War Dogs

Most of my readers know that I am a dog person…..I have two canine companions……but I would like to talk about the history behind the US Army’s K-9 Corps…..

Dogs have been associated with the United States Army since its inception, but their role has been primarily that of a mascot or in some other unofficial capacity. Not until World War II did the Army make the connection official. In January 1942, members of the American Kennel Club and other dog lovers formed a civilian organization called Dogs for Defense. They intended to train dogs to perform sentry duty for the army along the coast of the United States. Aware of this effort, Lieutenant Colonel Clifford C. Smith, chief of the Plant Protection Branch, Inspection Division, Quartermaster Corps, met with his commander, Major General Edmund B. Gregory, and suggested that the Army use the sentry dogs at supply depots. Gregory gave his approval to an experimental program, and on March 13, 1942, Under Secretary of War Robert P. Patterson approved Gregory’s application and created the K-9 Corps.

Beginning in August 1942, the Quartermaster Corps established dog training centers at Front Royal, VA; Fort Robinson, NE; Cat Island (Gulfport), MS; Camp Rimini (Helena), MT; and San Carlos CA. The K-9 Corps initially accepted for training thirty-two breeds of dogs. By 1944, however, that list had been reduced to seven: German Shepherds, Doberman Pinschers, Belgian Sheep Dogs, Siberian huskies, farm collies, Eskimo dogs, and Malamutes. Approximately 18,000 dogs reached training centers after examinations by Dogs for Defense. Almost 8,000 of those animals failed exams given at the centers. Reasons for dismissal included excitability when exposed to noise or gunfire, disease, poor sense of smell, and unsuitable temperament.

The Quartermaster Corps trained dog handlers as well as the dogs themselves. Technical Manual 10-396 (1 July 1943) outlined the doctrine to be followed in the training. Normal training time for a dog was eight to twelve weeks. First the animals went through what might be called “basic training” to become accustomed to life in the military. Then the dogs received assignment to a specialized training program–sentry dogs, scout or patrol dogs, messenger dogs, or mine dogs. The Quartermaster Corps established war dog platoons in March 1944 to assist American military forces conducting offensive operations in Europe and the Pacific. Of the fifteen such platoons organized, seven served in Europe and eight in the Pacific. It has been said that, in the latter theater, the Japanese never ambushed or made a surprise attack on a patrol led by one of the war dogs. The Quartermaster Corps also experimented with training dogs to locate casualties on the battlefield. Dogs were first tested for this at Carlisle Barracks on May 4, 1944. Ultimately, the Army abandoned this program because the dogs did not or could not make a distinction between men not wounded, men who had received wounds, or men who had died.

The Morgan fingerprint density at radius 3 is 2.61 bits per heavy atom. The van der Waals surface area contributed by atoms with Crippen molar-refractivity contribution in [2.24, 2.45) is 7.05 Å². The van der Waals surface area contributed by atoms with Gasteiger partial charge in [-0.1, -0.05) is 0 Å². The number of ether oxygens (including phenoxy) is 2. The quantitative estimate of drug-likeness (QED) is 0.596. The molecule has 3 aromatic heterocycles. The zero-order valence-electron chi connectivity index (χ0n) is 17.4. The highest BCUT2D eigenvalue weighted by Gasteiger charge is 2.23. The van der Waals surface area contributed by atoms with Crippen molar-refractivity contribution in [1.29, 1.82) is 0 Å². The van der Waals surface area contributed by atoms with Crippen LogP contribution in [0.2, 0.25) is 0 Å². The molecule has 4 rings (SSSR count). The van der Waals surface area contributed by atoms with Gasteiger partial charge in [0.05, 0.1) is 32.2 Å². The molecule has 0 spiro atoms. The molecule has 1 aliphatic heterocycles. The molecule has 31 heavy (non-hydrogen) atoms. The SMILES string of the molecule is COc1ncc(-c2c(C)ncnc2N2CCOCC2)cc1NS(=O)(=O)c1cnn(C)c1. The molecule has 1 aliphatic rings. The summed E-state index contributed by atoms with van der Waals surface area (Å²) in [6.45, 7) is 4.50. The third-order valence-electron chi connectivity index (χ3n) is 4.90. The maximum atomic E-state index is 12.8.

After World War II, the Military Police Corps took over responsibility for training military dogs. They have continued to serve with distinction in other conflicts. It is estimated that the Army employed 1,500 dogs during the Korean War and 4,000 in the Vietnam War. Currently, the Army has 578 dog teams which have seen service in Iraq and Afghanistan. The courage and loyalty of these dogs have continued to save lives and prevent injuries since creation of the K-9 Corps.

WE had scout dogs in Vietnam…they were very helpful in tracking “bad guys” in the bush……

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6 thoughts on “War Dogs

  1. Great to feature those brave and loyal canine companions, chuq. One of my uncles was a dog-handler in the RAF, on airbase security.
    Best wishes, Pete.

  2. Not only was Ft. Robinson the place where Crazy Horse was killed, this frontier fort had a rich history of being one place the Buffalo soldiers were stationed, where troops left from during the Gohst Dance period, where cavalry horses and horses used in the US Olympics equestrian teams trained, WWII German POWs were held, the USDA had an experimental station, then the state of Nebraska turned into a state park that celebrates the history of the fort and provides lots of outdoor activities, a summer theatre, and an opportunity to rent housing used by officers or enlisted men in frontier days. There’s also a hotel-restaurant.

    It is set in the most beautiful part of the state of Nebraska, the Pine Ridge, which is a short drive from the also historically interesting Black Hills. It is one of the more popular state parks in Nebraska, possibly second to the first state park, Chadron State Park, which is a short drive away, and other places of interest like Agate Springs Fossil Beds National Monmument, where you can see fossils in situ and visit an excellent visitors center that features, among other things, the James Cook collection of Lakota artifacts that all were gifts from Red Cloud, whose band stayed on the Cook Ranch at Agate Spings during the hysteria of the Ghost Dance period that ended in the Wounded Knee Massacre, the site of which also is a little over an hour’s drive away.

    Whew! Guess who is a life member of two museums and an historical society! Sorry for getting off on this topic, but the Ft. Robinson story is much richer than training K9 dogs, as important as that was to the success of the war effort.

    https://history.nebraska.gov/visit/brief-history-fort-robinson

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